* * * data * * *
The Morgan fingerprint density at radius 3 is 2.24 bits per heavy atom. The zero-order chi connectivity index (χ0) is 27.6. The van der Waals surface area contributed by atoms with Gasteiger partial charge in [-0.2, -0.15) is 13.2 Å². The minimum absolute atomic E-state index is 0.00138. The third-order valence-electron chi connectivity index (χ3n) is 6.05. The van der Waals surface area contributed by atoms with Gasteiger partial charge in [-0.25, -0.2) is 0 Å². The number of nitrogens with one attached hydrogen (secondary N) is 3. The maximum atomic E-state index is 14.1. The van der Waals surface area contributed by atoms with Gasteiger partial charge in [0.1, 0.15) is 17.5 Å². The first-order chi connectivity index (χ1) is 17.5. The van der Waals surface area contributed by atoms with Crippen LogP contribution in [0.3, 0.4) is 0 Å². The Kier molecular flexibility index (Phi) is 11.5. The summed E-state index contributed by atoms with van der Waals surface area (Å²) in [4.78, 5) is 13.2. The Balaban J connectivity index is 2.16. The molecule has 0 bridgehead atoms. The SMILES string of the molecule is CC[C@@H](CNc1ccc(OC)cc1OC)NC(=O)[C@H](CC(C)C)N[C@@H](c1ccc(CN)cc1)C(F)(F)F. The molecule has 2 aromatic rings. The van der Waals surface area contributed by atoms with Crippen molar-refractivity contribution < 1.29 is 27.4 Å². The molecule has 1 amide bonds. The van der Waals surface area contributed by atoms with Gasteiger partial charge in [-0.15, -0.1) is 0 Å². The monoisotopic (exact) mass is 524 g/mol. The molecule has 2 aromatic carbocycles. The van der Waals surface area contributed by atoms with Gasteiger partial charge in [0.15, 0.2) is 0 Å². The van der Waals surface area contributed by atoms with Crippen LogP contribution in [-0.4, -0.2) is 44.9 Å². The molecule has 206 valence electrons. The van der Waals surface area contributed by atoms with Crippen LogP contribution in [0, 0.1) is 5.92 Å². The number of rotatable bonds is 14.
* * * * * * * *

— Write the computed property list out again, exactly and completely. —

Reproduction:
The Morgan fingerprint density at radius 3 is 2.24 bits per heavy atom. The zero-order chi connectivity index (χ0) is 27.6. The van der Waals surface area contributed by atoms with Gasteiger partial charge in [-0.2, -0.15) is 13.2 Å². The minimum absolute atomic E-state index is 0.00138. The third-order valence-electron chi connectivity index (χ3n) is 6.05. The van der Waals surface area contributed by atoms with Gasteiger partial charge in [-0.25, -0.2) is 0 Å². The number of nitrogens with one attached hydrogen (secondary N) is 3. The maximum atomic E-state index is 14.1. The van der Waals surface area contributed by atoms with Gasteiger partial charge in [0.1, 0.15) is 17.5 Å². The first-order chi connectivity index (χ1) is 17.5. The van der Waals surface area contributed by atoms with Crippen LogP contribution in [0.3, 0.4) is 0 Å². The Kier molecular flexibility index (Phi) is 11.5. The summed E-state index contributed by atoms with van der Waals surface area (Å²) in [4.78, 5) is 13.2. The Balaban J connectivity index is 2.16. The molecule has 0 bridgehead atoms. The SMILES string of the molecule is CC[C@@H](CNc1ccc(OC)cc1OC)NC(=O)[C@H](CC(C)C)N[C@@H](c1ccc(CN)cc1)C(F)(F)F. The molecule has 2 aromatic rings. The van der Waals surface area contributed by atoms with Crippen molar-refractivity contribution < 1.29 is 27.4 Å². The molecule has 1 amide bonds. The van der Waals surface area contributed by atoms with Gasteiger partial charge in [-0.15, -0.1) is 0 Å². The monoisotopic (exact) mass is 524 g/mol. The molecule has 2 aromatic carbocycles. The van der Waals surface area contributed by atoms with Gasteiger partial charge in [0.15, 0.2) is 0 Å². The van der Waals surface area contributed by atoms with Crippen LogP contribution in [-0.4, -0.2) is 44.9 Å². The molecule has 206 valence electrons. The van der Waals surface area contributed by atoms with Crippen LogP contribution in [0, 0.1) is 5.92 Å². The number of rotatable bonds is 14.